For Architectural Digest, by Nick Mafi.
It’s obvious that smartphone usage is on the rise. In fact, according to a recent survey by the Pew Research Center, roughly two-thirds of Americans, Canadians, and Israelis own a smartphone. More substantial is the almost 90 percent of South Koreans who own one. What this means — other than the fact that many more people are constantly plugged into the Internet, email, and Instagram — is that vast portions of the population are walking around distracted by their phones. The trend is an obvious hazard for drivers and pedestrians alike, as traffic lights are at times not seen, and thus ignored.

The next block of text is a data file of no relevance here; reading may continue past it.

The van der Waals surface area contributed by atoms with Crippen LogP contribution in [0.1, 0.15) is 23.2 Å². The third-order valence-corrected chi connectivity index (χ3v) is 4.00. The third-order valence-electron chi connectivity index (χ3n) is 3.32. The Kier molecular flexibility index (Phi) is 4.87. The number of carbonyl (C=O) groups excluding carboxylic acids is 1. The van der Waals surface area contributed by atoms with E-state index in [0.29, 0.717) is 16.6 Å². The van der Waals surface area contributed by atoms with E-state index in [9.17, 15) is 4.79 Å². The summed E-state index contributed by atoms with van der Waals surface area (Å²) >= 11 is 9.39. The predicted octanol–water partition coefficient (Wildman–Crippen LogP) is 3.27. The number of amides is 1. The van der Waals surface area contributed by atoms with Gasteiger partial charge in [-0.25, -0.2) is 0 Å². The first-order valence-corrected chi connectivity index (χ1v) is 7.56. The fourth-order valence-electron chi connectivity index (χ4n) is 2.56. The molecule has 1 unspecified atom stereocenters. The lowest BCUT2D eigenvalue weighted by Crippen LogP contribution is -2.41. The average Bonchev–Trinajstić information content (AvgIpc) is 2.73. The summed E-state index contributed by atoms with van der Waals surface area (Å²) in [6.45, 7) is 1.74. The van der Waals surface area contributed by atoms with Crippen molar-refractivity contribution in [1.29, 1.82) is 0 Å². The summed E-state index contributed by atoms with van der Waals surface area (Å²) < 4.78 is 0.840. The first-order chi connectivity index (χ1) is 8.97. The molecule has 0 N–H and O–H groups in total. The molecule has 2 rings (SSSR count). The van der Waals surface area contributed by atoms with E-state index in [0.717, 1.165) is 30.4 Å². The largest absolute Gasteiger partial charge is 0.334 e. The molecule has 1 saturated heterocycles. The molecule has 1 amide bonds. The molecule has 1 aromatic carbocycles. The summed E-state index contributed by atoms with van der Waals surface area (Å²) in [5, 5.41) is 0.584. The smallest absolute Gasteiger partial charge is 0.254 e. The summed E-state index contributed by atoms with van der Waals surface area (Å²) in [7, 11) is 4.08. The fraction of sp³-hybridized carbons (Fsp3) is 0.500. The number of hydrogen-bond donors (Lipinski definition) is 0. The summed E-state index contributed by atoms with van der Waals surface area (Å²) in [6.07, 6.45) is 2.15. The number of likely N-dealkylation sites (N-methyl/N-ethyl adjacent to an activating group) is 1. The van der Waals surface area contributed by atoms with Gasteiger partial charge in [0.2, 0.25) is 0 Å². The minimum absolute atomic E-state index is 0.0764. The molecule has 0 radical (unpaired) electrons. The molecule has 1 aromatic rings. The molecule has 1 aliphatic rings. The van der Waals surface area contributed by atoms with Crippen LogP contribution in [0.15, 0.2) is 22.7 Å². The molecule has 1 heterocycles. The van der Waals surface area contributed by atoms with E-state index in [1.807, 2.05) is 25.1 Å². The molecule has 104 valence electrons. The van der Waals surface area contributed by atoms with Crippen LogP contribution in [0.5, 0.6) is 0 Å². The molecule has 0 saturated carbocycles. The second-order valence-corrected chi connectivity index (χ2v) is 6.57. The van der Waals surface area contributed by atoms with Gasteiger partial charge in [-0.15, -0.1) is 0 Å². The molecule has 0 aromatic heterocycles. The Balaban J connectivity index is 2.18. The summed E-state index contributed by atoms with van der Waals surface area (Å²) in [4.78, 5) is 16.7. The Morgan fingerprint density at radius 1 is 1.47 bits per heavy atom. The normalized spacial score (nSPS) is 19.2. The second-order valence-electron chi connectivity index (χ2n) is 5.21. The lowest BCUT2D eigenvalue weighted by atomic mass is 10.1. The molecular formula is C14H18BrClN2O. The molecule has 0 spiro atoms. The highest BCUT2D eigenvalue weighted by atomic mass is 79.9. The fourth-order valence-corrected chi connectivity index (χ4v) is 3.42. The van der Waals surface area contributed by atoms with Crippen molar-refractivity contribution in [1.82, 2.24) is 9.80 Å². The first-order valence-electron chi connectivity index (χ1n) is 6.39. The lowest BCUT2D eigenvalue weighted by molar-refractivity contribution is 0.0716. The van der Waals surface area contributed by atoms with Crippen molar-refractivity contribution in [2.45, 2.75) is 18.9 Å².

“The trend is an obvious hazard for drivers and pedestrians alike, as traffic lights are at times not seen, and thus ignored.”
That’s why Bodegraven — a town in northwest Netherlands, roughly between Amsterdam and The Hague — has recently installed LED light strips on their sidewalks that synchronize with traffic signals. The lights turn red or green at crossings so pedestrians will know to stop walking, even if their eyes are glued to their screens.
The technology was rolled out by HIG Traffic Systems, a local company that’s based in Bodegraven. To date, HIG has only completed the LED light strips at one intersection in the town’s square. However, beyond just expanding in Bodegraven, HIG hopes to expand its concept to other larger cities throughout Holland and Europe.
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